Sonoma County’s 115-mile Russian River is a vital Northern California resource and its “Russian River Valley” is a premier American Viticultural Appellation, established in 1983. Flowing from its headwaters to the north near Ukiah in Mendocino Co, it meanders in every direction through the heart of wine country to make its way to the Sonoma Coast and the Pacific Ocean. The beloved River provides essential water for residential and agricultural uses, and has been a San Francisco Bay Area popular summer vacation destination since the 1860s.
Korbel Champagne Cellars. c1970s & Today
The history of Sonoma County Korbel Bros Champagne Winery & Distillery has been a popular wine story for ages. California wine historian Charles Sullivan exclaimed, “The Korbel estate is the finest survivor of the impressive 19th century wine history of Sonoma County. The great old brick winery (1886) and wine tower (1889) look out on the Russian River a few miles east of Guerneville…” as he proceeded to write this enterprising history into his California Wine Companion in 1998.
In my collection are a handful of rare old Korbel Winery postcards that add several favorite highlights to this age-old story. There are 42 Korbel postcards in the file, so mostly they are not particularly hard to find; it is the early Pre-Prohibition cards that always have been quite rare, and the most exciting—preserving not your usual bits of Korbel wine lore.
Redwood Stump Placed On Another Stump
Although not noted on these two c1900 postcards, this Herculean scene was at Korbel, the largest wine operation in the area, where thick stands of redwoods and firs were doggedly cleared to establish vineyards along the river frontage and fertile slopes on this Guerneville stretch of lower Russian River valley. By 1888 Korbel had 175 acres in vineyard; by 1892, only a few years before the big flood, there were 220 acres of bearing vines. Thankfully, at this time, the frontage vineyard land was being cleared but not yet planted. The Brothers would use a good deal of the prized wood from these redwood trees for their bustling S.F. business making specialty boxes— cigar boxes & other Victorian niceties.
Korbel Winery, Rear View 1906
There is no caption printed on this extremely rare, rear view real-photo postcard. Our sender has dutifully written and marked the postcard: “Dear Uncle, This is Korbel back view 1.Cellar 2.Distill house tower 3.Blacksmith shop.” The riverside vineyard, with remaining tree stumps visible among the vines, is seen on the front side of the winery. The postcard, postmarked from Guerneville, was sent to H. E. Lobeck, Rheims, NY. In 1897 Herman Lobeck, with a noted interest in the Korbel operation, ran the government weather station at Rheims, near Hammondsport on Lake Keuka in the Finger Lakes Wine District, while he was Asst. Superintendent of a nearby winery. What a wonderful card!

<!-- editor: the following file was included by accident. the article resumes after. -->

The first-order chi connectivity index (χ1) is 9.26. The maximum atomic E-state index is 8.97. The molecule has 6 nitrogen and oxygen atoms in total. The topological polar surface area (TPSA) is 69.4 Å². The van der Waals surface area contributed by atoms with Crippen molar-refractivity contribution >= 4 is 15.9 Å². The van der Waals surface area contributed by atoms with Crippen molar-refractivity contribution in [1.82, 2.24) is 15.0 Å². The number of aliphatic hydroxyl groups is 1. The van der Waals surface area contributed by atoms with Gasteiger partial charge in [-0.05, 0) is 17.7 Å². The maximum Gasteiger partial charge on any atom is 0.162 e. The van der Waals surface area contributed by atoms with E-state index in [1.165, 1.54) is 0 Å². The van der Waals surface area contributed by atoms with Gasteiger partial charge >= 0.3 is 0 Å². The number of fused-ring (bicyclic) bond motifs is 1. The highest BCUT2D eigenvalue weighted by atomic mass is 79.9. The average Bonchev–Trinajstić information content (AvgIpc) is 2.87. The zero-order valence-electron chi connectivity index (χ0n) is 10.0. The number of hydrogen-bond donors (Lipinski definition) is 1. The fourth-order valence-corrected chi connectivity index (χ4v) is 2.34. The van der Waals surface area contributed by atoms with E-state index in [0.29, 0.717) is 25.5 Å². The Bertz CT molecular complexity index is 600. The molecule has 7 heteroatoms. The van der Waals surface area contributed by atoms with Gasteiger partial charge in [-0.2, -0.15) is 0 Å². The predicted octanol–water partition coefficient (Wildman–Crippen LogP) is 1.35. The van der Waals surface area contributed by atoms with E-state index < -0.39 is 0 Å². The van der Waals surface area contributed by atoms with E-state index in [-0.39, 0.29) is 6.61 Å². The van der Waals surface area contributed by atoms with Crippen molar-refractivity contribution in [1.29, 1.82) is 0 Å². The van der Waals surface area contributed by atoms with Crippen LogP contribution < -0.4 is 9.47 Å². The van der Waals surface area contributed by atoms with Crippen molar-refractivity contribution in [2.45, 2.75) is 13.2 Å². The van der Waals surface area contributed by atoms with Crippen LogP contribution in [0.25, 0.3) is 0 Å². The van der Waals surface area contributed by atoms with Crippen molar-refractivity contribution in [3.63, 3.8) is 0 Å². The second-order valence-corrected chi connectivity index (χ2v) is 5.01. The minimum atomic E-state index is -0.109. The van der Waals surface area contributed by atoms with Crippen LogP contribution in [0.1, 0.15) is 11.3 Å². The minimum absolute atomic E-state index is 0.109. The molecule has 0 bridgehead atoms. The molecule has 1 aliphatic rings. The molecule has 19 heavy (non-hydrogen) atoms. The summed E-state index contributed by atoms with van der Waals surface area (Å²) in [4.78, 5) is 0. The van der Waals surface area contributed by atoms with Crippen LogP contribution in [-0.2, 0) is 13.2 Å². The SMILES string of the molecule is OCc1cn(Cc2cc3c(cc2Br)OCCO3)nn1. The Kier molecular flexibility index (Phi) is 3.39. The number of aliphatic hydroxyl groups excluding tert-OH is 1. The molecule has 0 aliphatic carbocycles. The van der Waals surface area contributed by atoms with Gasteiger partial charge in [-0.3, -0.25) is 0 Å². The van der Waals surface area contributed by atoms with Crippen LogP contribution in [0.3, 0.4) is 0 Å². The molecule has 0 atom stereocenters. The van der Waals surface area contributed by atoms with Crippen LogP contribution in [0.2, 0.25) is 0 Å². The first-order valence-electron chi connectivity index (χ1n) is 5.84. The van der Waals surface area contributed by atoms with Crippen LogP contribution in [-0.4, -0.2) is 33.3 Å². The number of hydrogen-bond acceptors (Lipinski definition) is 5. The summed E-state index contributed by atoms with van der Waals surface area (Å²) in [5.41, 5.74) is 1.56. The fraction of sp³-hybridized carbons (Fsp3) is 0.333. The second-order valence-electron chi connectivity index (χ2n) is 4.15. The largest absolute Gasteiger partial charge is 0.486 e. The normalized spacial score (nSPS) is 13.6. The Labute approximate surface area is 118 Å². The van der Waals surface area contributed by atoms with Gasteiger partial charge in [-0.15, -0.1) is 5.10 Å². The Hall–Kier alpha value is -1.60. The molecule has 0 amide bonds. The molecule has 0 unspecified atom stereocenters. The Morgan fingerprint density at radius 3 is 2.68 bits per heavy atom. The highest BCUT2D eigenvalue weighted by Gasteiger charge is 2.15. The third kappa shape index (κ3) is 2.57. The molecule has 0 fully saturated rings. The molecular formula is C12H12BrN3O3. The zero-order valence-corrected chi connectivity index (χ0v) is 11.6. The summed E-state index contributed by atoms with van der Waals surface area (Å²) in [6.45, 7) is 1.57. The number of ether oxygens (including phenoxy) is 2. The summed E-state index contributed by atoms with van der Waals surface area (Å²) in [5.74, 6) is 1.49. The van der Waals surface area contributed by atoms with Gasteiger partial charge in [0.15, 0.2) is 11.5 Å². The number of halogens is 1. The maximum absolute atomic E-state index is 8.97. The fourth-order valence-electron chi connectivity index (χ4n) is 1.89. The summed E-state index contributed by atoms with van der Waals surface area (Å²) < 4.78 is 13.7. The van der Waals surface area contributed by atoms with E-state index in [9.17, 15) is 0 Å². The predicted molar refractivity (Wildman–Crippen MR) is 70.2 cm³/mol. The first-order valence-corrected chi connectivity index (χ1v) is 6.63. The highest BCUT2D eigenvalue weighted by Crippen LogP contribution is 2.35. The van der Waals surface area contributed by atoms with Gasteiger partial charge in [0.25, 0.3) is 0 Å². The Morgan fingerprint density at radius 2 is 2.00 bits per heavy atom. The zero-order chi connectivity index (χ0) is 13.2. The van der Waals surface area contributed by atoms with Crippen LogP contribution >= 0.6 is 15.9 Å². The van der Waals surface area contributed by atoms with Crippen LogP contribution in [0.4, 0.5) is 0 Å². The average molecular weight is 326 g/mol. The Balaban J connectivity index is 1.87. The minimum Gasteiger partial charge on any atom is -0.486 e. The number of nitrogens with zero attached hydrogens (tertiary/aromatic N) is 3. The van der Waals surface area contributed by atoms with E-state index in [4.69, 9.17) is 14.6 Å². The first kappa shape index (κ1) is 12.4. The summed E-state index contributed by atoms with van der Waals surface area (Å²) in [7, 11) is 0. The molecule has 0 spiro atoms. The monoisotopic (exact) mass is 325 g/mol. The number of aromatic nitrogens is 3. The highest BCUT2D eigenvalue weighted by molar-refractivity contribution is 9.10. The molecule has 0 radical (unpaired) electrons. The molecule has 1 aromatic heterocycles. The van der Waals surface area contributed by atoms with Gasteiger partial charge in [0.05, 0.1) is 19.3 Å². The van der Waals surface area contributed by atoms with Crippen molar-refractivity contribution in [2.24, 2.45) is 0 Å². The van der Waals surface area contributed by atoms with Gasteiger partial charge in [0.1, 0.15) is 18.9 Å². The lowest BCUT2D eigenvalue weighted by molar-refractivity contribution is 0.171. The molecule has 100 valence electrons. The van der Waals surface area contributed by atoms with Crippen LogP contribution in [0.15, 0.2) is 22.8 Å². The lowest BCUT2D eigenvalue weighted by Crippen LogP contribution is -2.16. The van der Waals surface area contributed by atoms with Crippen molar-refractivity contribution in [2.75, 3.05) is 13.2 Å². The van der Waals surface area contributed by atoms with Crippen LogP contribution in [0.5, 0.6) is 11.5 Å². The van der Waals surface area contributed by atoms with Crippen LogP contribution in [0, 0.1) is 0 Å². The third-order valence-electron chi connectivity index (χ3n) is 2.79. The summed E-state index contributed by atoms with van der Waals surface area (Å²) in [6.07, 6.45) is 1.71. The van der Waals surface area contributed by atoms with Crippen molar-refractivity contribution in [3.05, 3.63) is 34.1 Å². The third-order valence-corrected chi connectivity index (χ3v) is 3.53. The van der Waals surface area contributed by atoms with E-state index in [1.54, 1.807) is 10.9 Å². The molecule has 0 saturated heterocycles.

Korbel Vineyard. Hilton Brick Factory 1907
At first, this postcard was a fascinating puzzle. Described as “a farm scene” by the postcard seller, the background vineyard caught my eye. It had to be Korbel. But what was that foreground scene? I was thrilled to find that this unknown postcard showed the Hilton Brick Factory, in construction in late 1906 by Hilton Ridenhour of the Ridenhour family, pioneer settlers in the area and owner of the property adjacent to Korbel Winery on the east—and thus the spectacular view of Korbel vineyard in the background. Wonder if the winery approved of a brick factory?
Korbel Station … Only Remaining Station
A fun fact. Built 1876, the station is the only remaining station on what was the Guerneville Branch of the N.W.P.R.R. serving the Russian River area. Korbel train history tells us the railway was operated until November 1935 when the present county road was opened. The station, on its original site, was purchased by Korbel from Northwestern Pacific for five dollars. Today the picturesque depot is the spot where winery tours begin. Korbel Wine & Champagne Cellars has remained a favorite wine-lover’s destination into the 21st century, with guided tours and informed tastings offered to all. The wine estate is still beautifully surrounded by redwoods and vineyards, but River Road passes near the front door instead of the once busy railroad tracks.